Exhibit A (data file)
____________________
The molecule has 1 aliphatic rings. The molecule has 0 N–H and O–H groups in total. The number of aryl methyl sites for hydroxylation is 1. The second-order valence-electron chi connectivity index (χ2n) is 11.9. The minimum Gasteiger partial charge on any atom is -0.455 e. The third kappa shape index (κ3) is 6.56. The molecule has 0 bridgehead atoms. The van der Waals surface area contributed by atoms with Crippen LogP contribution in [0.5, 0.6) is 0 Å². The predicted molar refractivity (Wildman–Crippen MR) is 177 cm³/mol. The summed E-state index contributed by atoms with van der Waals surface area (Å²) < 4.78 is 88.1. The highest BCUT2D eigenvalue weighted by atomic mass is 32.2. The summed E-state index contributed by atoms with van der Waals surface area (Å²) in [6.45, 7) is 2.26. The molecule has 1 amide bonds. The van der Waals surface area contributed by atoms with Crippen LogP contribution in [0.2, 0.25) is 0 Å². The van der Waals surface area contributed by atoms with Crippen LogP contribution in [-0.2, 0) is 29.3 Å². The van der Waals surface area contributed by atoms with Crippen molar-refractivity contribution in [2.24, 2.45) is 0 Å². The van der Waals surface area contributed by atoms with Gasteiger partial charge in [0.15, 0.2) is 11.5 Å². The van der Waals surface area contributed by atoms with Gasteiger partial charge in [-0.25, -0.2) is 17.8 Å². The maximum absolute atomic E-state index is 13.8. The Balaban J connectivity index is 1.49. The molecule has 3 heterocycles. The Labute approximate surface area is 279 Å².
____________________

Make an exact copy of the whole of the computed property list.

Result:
The molecule has 1 aliphatic rings. The molecule has 0 N–H and O–H groups in total. The number of aryl methyl sites for hydroxylation is 1. The second-order valence-electron chi connectivity index (χ2n) is 11.9. The minimum Gasteiger partial charge on any atom is -0.455 e. The third kappa shape index (κ3) is 6.56. The molecule has 0 bridgehead atoms. The van der Waals surface area contributed by atoms with Crippen LogP contribution in [0.5, 0.6) is 0 Å². The predicted molar refractivity (Wildman–Crippen MR) is 177 cm³/mol. The summed E-state index contributed by atoms with van der Waals surface area (Å²) < 4.78 is 88.1. The highest BCUT2D eigenvalue weighted by atomic mass is 32.2. The summed E-state index contributed by atoms with van der Waals surface area (Å²) in [6.45, 7) is 2.26. The molecule has 1 amide bonds. The van der Waals surface area contributed by atoms with Crippen LogP contribution in [0.2, 0.25) is 0 Å². The van der Waals surface area contributed by atoms with Crippen LogP contribution in [-0.2, 0) is 29.3 Å². The van der Waals surface area contributed by atoms with Crippen molar-refractivity contribution in [2.24, 2.45) is 0 Å². The van der Waals surface area contributed by atoms with Gasteiger partial charge in [0.15, 0.2) is 11.5 Å². The van der Waals surface area contributed by atoms with Gasteiger partial charge in [-0.25, -0.2) is 17.8 Å². The maximum absolute atomic E-state index is 13.8. The Balaban J connectivity index is 1.49. The molecule has 3 heterocycles. The Labute approximate surface area is 279 Å².